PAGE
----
Along with collecting emergency supplies for tsunami survivors, the international community has to marshal expertise to prevent another tragedy. Anger and blame will rage across...
Along with collecting emergency supplies for tsunami survivors, the international community has to marshal expertise to prevent another tragedy.
Anger and blame will rage across southern Asia just as Sunday’s waves roared ashore to claim at least 22,000 lives and devastate coastal communities from Somalia to Thailand.
Why couldn’t local authorities get a warning out to millions of people living a scant few feet above sea level?
One short answer is the absence of a regional early-warning system for the Indian Ocean. The 9.0 magnitude earthquake, northwest of Sumatra, Indonesia, triggered a rare event in the Indian Ocean.
In the absence of an obvious threat, planning is nil, even when poverty and political strife do not complicate things. In contrast, the Pacific Ocean has had a monitoring system in place for more than half a century because of bitter experience.
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The elements of a monitoring system are not likely to overwhelm most countries. The equipment includes seismometers to record ground movement, tide gauges to detect changes in sea level, and deep-ocean buoys to help forecast tsunamis.
Dr. Eddie Bernard, director of the NOAA Pacific Marine Environmental Laboratory in Seattle, says a relative few buoys could do the job.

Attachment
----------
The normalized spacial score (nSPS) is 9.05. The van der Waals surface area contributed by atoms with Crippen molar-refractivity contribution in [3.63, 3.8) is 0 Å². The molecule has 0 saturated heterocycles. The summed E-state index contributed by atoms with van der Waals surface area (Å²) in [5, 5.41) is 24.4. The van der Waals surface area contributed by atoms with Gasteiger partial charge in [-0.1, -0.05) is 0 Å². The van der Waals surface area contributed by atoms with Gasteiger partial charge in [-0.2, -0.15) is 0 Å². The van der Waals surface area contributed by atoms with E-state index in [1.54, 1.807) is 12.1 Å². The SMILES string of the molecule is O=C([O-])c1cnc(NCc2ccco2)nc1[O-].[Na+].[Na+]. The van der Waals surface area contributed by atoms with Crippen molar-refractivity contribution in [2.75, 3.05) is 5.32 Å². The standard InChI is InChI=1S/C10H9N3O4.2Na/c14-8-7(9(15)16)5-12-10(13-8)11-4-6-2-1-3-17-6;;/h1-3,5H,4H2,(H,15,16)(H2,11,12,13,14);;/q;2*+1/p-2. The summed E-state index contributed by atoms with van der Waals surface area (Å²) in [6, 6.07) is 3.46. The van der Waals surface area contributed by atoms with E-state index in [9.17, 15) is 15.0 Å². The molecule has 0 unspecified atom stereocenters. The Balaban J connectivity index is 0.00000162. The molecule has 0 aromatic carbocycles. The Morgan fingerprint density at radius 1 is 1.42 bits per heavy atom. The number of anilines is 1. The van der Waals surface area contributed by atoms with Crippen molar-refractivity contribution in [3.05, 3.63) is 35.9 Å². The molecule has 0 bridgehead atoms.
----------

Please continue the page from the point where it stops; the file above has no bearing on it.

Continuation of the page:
Japan and Australia quickly announced they will help their neighbors. Dr. Charles McCreery of the Pacific Tsunami Warning Center in Honolulu says it’s possible to link into the existing system.
The key would be international agreements to complete the network for sharing information.
Here is where the challenge soars and goes to national priorities. Will this week’s devastating but rare tragedy inspire homegrown emergency-management plans and a commitment to put them in place?
One cost-effective tool that targets money is risk assessment. Seattle is home to NOAA’s Tsunami Inundation Mapping Efforts, which is working on detailed maps of vulnerable West Coast communities.
Such exacting work takes a substantial commitment of energy and resources by the countries hit by Sunday’s tsunamis. The complications are as much about political will and stability as technology.
Nations reeling from a natural disaster with millions of lives at stake are poor candidates for hectoring lectures. But this brutal lesson cannot be ignored.